There are loads of places to visit in Oaxaca. One of the day trips I did was to Monte Alban, some ruins on the outskirts. Here's a short story of my trip there with a travelling friend, Uvlad.
|Well worth a visit. Monte Alban|
Photo by schizoform
At first I wasn’t that keen on visiting
“What is it anyway?” I
asked Uvlad, my first travelling friend, who leaving soon for Belize on a
“It’s an Archaeological
site, maybe you can learn something,” he said as he scanned his guidebook. We
were chilling out on the hammocks in the hostel terrace.
“Learn something? At an
old ruin?” Maybe he was right; I’d enjoyed my trip to Teotihuacan. “Go on then.”
Monte Alban, or White
Mountain in Spanish, was more interesting than I’d imagined, but the trip there
was mental. The crazy bus driver whizzed us round the curvy lanes and overtook
cars on blind corners.
“Look at those views,”
“I’d rather not,” I
said, trying not to peer over the cliff edge.
At the top we were
almost 2000 km above sea level.
“The Zapotecs started
building Monte Alban in 900 BC and finished 2000 years later,” Uvlad said as we
“Whatever,” I said,
still feeling slightly giddy. “There’s an amazing view though.” The light blue
sky was cloudless and the dry region of Oaxaca stretched out for miles.
How archaeologists get
their numbers fascinates me. There must be a knack to guessing the right age
for rocks, much like a good wine connoisseur. I imagined the Monte Alban
“Dear Charles, what do
you think of this one sweetie pie?”
“Well Margie darling,
looking at the carvings I’d say she has to be getting on a bit, wouldn’t you?”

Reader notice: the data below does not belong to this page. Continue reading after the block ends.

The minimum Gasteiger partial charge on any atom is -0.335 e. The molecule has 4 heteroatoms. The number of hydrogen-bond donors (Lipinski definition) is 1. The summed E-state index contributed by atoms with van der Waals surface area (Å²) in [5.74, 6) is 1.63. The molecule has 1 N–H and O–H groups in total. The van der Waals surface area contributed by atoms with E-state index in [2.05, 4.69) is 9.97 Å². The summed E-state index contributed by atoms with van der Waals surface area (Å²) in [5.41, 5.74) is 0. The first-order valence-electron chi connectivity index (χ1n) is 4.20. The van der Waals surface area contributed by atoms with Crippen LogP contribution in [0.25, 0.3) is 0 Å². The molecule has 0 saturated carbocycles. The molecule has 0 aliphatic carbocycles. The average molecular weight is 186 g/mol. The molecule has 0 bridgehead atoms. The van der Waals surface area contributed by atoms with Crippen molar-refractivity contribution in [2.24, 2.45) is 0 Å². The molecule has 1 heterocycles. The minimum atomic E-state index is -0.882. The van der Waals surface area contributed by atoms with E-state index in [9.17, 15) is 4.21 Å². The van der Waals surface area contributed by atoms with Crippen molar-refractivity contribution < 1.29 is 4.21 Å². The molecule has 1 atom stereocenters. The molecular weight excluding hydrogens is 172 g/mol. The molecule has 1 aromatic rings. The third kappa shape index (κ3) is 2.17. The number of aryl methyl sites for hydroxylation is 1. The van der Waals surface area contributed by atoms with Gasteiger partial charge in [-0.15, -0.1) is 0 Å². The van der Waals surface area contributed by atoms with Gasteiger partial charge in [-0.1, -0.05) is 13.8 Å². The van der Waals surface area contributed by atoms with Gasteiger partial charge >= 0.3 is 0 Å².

“Yes, the texture is
ripe, isn’t it? Look at how the rock just peels of so charmingly. I’d say she
was an eight fifty.”
“My dear, I’d have to
disagree with you there, put her down for a nine hundred.”
|Great place for a game of Subbuteo!|
Monte Alban was like a
mini version of Teotihuacan. Between the north and south platforms was a
luscious green-grassed plaza with monuments in the middle and at the sides. We
climbed the steep staircase of the south platform and rested at the top.
“Bet you could have a
great game of Subbuteo here, eh Uvlad?” I said, gazing at the felt surface.
Uvlad was unaware of the delights of the miniature football game.
“We’re at the top of an
ancient ruin and all you can think about is a stupid football game,” he said
after I’d explained the rules to him.
“Stupid? Look at the
smooth surface; it would make a great pitch.”
“Yeah perfect, where’s
your culture?” He had a point.
We strolled round and
read notices about why things could have been built as they were and what could
have happened thousands of years ago. The information was mostly hypothetical,
but I guess they were experts.
Some of the Zapotecs
engravings were confusing.
“Are they dancing or
hunting?” I asked Uvlad. He read his guidebook and made appropriate
“There’s a debate about
whether the engravings are of dancers, or tortured prisoners of war who have
chopped off their penises."
We preferred them as
free happy dancers - with their important parts intact. The trip down was a lot
less frightening and we arrived in tact. I’d enjoyed my last exploration with
Uvlad. After that he took off to Belize and I never saw him again.
Labels: best places in Mexico, life in oaxaca, Mexico, monte alban, TEFL Mexico, trip to monte alban.